The 'P5' meetings produced a forum for interesting discussions and constructive general documents, but failed to achieve the principal stated goal: engagement of third nuclear weapon states in the process of nuclear arms limitations and reductions. It looks like there is no prospect of reaching this goal in the future for reasons beside the negative political environment, brought by the Ukrainian crisis of 2013-2014. Even in case of political resolution of the current crisis and improved international environment, the 'P5' format does not seem promising for the task assigned to it.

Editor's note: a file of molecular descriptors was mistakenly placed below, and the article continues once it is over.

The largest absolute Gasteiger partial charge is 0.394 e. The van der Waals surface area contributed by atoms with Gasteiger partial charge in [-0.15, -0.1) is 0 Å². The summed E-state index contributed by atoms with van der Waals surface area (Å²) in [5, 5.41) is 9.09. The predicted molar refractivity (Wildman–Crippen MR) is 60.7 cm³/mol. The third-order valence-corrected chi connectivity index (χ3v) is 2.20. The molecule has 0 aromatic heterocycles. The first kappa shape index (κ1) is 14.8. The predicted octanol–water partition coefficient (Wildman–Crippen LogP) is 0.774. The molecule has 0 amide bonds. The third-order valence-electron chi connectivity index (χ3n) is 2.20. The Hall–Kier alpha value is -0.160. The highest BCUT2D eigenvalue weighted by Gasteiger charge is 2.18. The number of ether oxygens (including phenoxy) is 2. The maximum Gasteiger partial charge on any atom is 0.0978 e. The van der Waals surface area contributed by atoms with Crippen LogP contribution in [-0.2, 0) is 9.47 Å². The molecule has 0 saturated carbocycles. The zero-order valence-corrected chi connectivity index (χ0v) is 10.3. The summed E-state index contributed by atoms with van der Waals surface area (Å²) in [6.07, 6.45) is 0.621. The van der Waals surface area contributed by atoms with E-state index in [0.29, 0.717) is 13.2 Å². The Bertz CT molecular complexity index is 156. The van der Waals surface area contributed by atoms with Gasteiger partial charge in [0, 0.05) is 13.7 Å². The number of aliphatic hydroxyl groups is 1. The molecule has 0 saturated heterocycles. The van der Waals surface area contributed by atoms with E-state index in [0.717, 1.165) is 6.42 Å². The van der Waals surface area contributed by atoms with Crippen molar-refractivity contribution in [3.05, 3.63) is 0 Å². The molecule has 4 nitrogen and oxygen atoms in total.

In his paper, Alexey Arbatov analyzes the origins and achievements of the 'P5' process, questions the basic assumptions underlying the process, assesses the chances for engaging Britain, France, and China in nuclear reductions, and gives a number of recommendations for enhancing the process.
About the Author
Alexey Arbatov is the Head of the Center for International Security at the Institute of World Economy and International Relations and a scholar in residence with the Carnegie Moscow Center’s Nonproliferation Program.